The flags are interspersed with the orange and the green. Of all the English counties, only Yorkshire with its rose and Warwickshire with its bear baiting can compare. There is a fellow who lives near the village of Shirebrook who displays the Derbyshire flag atop a full sized flagpole in his garden, but I always presumed this is the home of a very sick man.

Roscommon - main street

Just when it seems the danger of the road is diminishing it begins to rain. I re-double my efforts and arrive in the rather pleasant town of Roscommon at about half past five. My chest infection is worsening. The exertion and the rain have me seeking privacy for a coughing fit that threatens to turn me inside out. I need some medicines even if they are only to have a placebo effect. I need bubble bath. I need a hotel room  with a bath. I need to get off this bicycle.

Shops first. There’s a Boots. It seems a terrible thing to cycle fro near Nottingham to the other side of Ireland to visit Jesse’s emporium, but the fact remains that his Soap and glory bubble bath is the best on the market. I’ve tried beer as a way of unwinding and I’ve tried cigarettes. Both held me in their grasp for many a long day. I was late coming to bubble bath as an alternative. I’ve never fancied a pint or a cigarette since. I also but cough mixture and Full Strength things that are supposed to ward off things that make you wheeze and groan.


I do my usual ride up and down the main street. There doesn’t seem to be a chain hotel. I wouldn’t choose one as my first resort. But there is a busy looking place right in the centre. The accent of the young man serving me is as thick as treacle. I understand his affability and this cuts through the brogue.

“Oi’ve a single at 50 and a double at 60.”

“Do either of them have a bath?”

“No. Dare showers only. Now, wait a minute. I think Oi got a room on de second floor. Up in de roof. Dat’s got a bath.” He’s been drawn out of a busy bar to see to me but still finds time to add, “Come on. Oi’ll show ye den all. Ye can choose the one ye loike the best.”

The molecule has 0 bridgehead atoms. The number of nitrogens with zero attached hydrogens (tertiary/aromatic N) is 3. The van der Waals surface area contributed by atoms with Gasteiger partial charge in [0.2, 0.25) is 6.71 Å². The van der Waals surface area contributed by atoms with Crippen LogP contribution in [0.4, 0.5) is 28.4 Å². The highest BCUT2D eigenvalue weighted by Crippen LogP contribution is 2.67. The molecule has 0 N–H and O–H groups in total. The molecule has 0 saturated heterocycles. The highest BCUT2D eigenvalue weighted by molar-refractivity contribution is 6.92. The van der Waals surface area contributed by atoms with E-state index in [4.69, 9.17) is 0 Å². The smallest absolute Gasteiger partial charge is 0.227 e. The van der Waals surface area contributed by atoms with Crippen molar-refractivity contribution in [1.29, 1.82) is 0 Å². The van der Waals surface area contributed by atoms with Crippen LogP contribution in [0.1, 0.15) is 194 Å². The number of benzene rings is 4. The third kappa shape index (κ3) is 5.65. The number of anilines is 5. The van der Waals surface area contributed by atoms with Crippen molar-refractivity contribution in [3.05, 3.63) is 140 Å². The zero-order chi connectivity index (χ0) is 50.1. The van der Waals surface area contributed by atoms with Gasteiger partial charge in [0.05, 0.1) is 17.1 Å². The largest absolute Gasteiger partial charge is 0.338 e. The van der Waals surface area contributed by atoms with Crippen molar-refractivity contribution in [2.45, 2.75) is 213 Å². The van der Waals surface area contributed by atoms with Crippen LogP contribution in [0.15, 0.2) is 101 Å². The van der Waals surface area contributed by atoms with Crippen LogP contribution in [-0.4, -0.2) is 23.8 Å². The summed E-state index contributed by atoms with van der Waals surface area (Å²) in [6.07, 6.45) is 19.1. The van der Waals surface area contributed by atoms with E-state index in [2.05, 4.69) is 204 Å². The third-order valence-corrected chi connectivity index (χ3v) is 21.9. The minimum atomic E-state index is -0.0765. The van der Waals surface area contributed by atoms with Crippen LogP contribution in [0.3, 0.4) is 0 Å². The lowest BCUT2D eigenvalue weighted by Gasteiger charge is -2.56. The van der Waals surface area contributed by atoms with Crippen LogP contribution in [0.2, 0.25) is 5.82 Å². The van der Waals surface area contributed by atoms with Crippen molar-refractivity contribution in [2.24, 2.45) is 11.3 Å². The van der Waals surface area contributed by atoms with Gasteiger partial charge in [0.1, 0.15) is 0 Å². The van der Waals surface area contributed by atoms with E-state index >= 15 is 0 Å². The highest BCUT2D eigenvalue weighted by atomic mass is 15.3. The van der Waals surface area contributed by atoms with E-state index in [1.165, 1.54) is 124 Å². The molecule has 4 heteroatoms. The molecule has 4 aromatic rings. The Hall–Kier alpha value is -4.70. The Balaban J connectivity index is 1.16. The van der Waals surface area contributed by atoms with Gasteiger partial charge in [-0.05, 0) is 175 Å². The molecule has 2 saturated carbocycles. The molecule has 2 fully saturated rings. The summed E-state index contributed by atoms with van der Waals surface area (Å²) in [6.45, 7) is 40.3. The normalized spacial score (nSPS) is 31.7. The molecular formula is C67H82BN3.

He adds a little currency exchange information to help me make up my mind. “60 is about £50. 50 is about £43”.

The first two rooms are pleasant enough. The double is decidedly comfortable. The room up in the attic though is in a whole league above. The biggest bed I’ve seen in a hotel and a separate bathroom with a bath that would empty a reservoir. There is no contest. This is the baby for Simon. He helps me get my bags in, helps me lock my bicycle away in the outbuilding he used to use to keep his bike in as a boy.


“And does the price include breakfast?”

“Oh yes. There’s a range of things you can choose from and you can have the full Irish as well.”

“As well?”

“Oh yes. You don’t have to stint here.”

He pauses as he carries one of my panniers up the last flight of stairs. “Oh, and you’re entitled to tea and scones in the coffee room once you’re settled in. We’ll make sure you’re full of food before you leave here.”


What can you buy for £50 in the world these days? I’d just bought happiness.



* I cannot do justice to the accent. I gave up attempts at phonetic spelling mid-way. I may come back to it.